It is fabulously ornate and was one of the World's biggest commercial structures in its day - a medieval equivalent of the twin Towers, but not rising from a city but a little town in the middle of rural Belgium. And like many towns along the western coast of continental Europe and eastern England, it was all down to the wool industry.
Ypres is probably most famous for its nightly service of Remembrance under the Menin Gate. Every night at 2000hrs, since about 1920, and whatever the weather and regardless of who is there, local fire brigade buglers play the Last Post as a tribute to fallen Allied personnel of WW1. I've seen it many times, but it is always moving. But this weekend there was` a problem with the electricity and it was very dark underneath the arch.
So many names, and no known graves, and the Menin Gate is only one of a number of huge WW1 memorials. In recent years, it has become quite a big thing, especially with British school groups and youth groups, particularly since the Government included it in the National Curriculum.
What was interesting though was the following day at the German cemetery at Langemark, we were stopped by a Belgian journalist who was writing about national patterns of remembrance. He said there was apparently very little German interest, but lots from Brits, Australians, Canadians and New Zealanders. Maybe they just do it differently. Or maybe they don't. Who knows.
There is a huge difference between the German and Commonwealth cemeteries though. Whist the Commonwealth ones are pristine and airy and made of light stone, the German equivalent is very dark and a bit creepy. I suppose its just a question of style but there is definitely a marked difference.
Langemark - German
Tyne Cot - Allied
Most of these places are scattered over a fair sized rural area and the roads are not great - particularly on street bikes. Concrete roads, covered in mud, side winds, tractors, and standing water all add up to testing rides but then that's what as bikers we should be doing - riding our bikes and getting as much practice of adverse conditions as possible.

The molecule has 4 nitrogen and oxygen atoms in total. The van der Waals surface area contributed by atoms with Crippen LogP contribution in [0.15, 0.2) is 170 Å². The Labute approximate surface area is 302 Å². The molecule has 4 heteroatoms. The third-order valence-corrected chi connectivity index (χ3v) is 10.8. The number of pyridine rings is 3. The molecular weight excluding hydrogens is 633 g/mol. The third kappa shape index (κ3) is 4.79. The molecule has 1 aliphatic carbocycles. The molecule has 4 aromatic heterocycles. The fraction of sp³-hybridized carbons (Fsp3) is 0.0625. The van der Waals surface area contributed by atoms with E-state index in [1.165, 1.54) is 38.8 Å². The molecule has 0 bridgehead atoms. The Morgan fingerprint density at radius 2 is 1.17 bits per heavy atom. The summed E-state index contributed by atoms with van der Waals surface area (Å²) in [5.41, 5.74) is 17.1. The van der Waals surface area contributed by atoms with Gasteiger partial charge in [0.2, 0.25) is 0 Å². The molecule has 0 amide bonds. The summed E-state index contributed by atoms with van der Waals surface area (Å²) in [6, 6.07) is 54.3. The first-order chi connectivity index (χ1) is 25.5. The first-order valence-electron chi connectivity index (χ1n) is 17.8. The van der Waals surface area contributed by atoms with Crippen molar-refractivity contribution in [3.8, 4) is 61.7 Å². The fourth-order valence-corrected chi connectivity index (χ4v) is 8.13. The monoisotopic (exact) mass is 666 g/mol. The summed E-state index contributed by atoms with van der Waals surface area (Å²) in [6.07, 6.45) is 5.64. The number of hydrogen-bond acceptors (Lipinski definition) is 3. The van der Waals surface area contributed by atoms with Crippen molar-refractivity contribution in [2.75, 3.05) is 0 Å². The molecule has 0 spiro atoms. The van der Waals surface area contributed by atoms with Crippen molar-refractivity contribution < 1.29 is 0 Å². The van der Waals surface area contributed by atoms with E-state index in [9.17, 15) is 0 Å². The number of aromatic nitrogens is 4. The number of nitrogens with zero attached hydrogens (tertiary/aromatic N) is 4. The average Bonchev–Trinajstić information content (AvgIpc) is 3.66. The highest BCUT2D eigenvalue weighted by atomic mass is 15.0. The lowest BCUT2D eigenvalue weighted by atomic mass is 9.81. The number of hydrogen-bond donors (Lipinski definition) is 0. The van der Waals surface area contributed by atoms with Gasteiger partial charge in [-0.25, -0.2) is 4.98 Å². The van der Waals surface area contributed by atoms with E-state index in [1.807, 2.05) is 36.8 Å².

The market was on in the Square on Saturday, so we had a poke around that too. Markets are something that we've really lost in the UK, that higgledy piggledy mishmash of stuff and stalls.Now we just have supermarkets and samey old gear.But not here,where the weekly market is still a community focus as well as a social gathering.
The cafes are pretty good too and something that just had to be checked out, Waffles, pancakes and coffee on a rainy Saturday lunchtime. It had to be done.
And then a quick wander down the street to that other Belgian thing - the Choclatier, of which there are several in Ypres....
Stopped at Blankenburg on the way home. Its on the coast, on the Belgian/Dutch border. One of those seaside towns that have been there for years and you wonder why,given the cold weather and the grey sea. But at least you're safe from sharks. And pirates.
A quick nip through the Tunnel, and time for a quick rest for Nadine.
Then a good soaking on the way back, and we were home 80 minutes later, much to the relief of one son who had been locked out by the other. It was an accident. Apparently.